by Steven Pisano and Pete Matthews
The 4th Annual BRIC JazzFest returned this past weekend to the BRIC House in downtown Brooklyn, with some 24 musical acts over three "marathon" nights, each lasting more than 4-1/2 hours. With their biggest lineup yet, all three nights were completely sold out, leaving people begging tickets at the door. Acts included everything from cabaret to big band, from horn-heavy ear blasting to quiet introspective noodling. And, with three stages going more or less simultaneously, if the music on one stage wasn't doing it for you, you could just go next door.
One of the best things about the BRIC JazzFest is getting to know new faces in the jazz world, and such was the case with alto player Lakecia Benjamin (pictured above), who kicked things off on the mainstage Thursday night. Benjamin is an extremely capable musician, known for her work as a side-woman with Gregory Porter, Stevie Wonder, and Alicia Keys. But with her own group, SoulSquad, Benjamin's outsized, ebullient personality hits you square in between the eyes. Blending James Brown-style funk with straight-up jazz, she had the whole room clapping along.
For my money, the best shows of the night were in the intimate Artist Studio, with seating for 50 and room for another 30 or so standees. Tenor saxophonist JD Allen had me completely transfixed with his hard bop virtuosity, spiraling up into ever-more ecstatic flights of improvisation.
It's probably no surprise that Madison McFerrin - daughter of Bobby - would choose to make a career using her voice. And, like her father, she does so without any accompaniment other than a looping pedal, allowing her to sing over various iterations of her own mutable voice. With a light feminist snark that was more endearing than off-putting, she got the whole audience to sing along to her single "Shine", written in the aftermath of her disastrous rendition of the National Anthem at the 2016 Democratic National Convention. ("Don't ignore your shine/You know you'll be fine.")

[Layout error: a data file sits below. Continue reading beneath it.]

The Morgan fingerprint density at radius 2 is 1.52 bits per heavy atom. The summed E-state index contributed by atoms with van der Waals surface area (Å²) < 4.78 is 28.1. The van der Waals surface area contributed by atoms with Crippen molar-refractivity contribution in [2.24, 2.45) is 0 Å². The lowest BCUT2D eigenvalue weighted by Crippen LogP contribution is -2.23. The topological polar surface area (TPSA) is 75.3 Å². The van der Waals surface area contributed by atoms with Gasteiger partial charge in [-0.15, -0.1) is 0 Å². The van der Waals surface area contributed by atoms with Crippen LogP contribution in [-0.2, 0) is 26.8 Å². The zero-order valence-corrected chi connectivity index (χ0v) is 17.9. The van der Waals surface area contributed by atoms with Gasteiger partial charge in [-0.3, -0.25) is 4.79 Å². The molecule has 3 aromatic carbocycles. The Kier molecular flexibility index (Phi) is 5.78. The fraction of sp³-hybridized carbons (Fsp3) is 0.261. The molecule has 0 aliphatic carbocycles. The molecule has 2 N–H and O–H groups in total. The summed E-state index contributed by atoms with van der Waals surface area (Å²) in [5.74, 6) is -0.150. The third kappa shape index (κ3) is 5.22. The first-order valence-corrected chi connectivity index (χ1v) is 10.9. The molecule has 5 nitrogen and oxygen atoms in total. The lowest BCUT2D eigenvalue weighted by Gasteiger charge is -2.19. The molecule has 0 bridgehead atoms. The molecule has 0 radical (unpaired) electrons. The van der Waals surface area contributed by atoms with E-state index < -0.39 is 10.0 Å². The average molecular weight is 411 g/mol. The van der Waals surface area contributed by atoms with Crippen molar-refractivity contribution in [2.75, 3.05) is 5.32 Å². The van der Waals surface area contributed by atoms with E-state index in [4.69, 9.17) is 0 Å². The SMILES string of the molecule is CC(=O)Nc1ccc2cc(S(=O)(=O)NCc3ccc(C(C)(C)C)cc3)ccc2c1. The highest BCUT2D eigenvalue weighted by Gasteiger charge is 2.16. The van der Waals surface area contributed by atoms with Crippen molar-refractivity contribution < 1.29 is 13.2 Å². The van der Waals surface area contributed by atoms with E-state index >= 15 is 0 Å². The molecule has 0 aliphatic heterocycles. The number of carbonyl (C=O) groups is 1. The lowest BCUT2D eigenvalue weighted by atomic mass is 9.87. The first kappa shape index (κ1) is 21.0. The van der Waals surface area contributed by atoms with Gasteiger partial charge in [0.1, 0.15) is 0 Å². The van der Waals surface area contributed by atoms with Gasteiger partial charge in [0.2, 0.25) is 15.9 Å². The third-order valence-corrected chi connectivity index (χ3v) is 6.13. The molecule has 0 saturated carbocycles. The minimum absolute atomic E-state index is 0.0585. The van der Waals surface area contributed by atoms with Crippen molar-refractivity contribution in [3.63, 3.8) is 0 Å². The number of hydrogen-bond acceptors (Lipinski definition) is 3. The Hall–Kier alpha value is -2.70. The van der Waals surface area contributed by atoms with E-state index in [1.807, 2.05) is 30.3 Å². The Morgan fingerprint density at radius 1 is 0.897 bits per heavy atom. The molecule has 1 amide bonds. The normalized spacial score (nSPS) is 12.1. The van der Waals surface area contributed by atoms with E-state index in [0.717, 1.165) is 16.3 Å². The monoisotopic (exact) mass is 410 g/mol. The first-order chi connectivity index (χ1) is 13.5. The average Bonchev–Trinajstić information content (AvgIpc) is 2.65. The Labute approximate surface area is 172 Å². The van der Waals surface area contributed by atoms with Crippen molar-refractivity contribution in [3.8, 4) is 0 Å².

Meanwhile, in the Ballroom, vibraphonist Stefon Harris lit things up with his band Blackout, with a special appearance by keyboardist Casey Benjamin. Harris, who in addition to being an in-demand performer is the Director of Jazz Arts at the Manhattan School of Music, interspersed his playing with earnest, sincere observations on the power music has to give voice to our personal histories and political concerns.
Closing out the night was trumpeter Christian Scott - or, as he now asks to be called, Christian Scott aTunde Adjuah. Scott is unquestionably a musician of prodigious talent, not to mention his smoldering alpha-male charisma. Unfortunately, he chose to use much of his set (at least, what I saw of it) to express his rambling political views, rather than play. Not the sort of thing one wants to listen to once the clock moves past midnight.
Night two kicked off with the Dominican flavorings of Yasser Tejeda & Palotre on the Stoop, a set of steps separating the main gallery at BRIC from the lower-level recording studios. Tejeda, an accomplished guitarist, led the band in an easy going, dance-oriented set that was more simmering than fiery.
At the same time, over in the Artist Studio, Michael Sarian & the Chabones (roughly an Argentinian term for "dude") were blowing up a storm on trumpets, saxophones, and flugelhorn. The rhythm section was prominent, and the room was shaking.
Across the hall in the Ballroom, trumpeter and vocalist Keyon Harrold was holding court over a large, enthusiastic audience, surrounded by a sizable band including the great saxophonist Marcus Strickland. Harrold made a strong impression not only because of his impassioned trumpet playing, but his ability to connect with the audience. He spoke about having been born in Ferguson, Missouri - site of the 2014 police shooting of Michael Brown and subsequent riots - then played a new piece commissioned by BRIC about "tearing down the walls that separate people so they can live together in peace."
Next up was Xenia Rubinos, a high-voltage singer who also did part-time duty on a keyboard. Not easily categorizable from song to song--a little bit of jazz, a little bit of funk, a little bit of Latin--she exploded with energy throughout the set.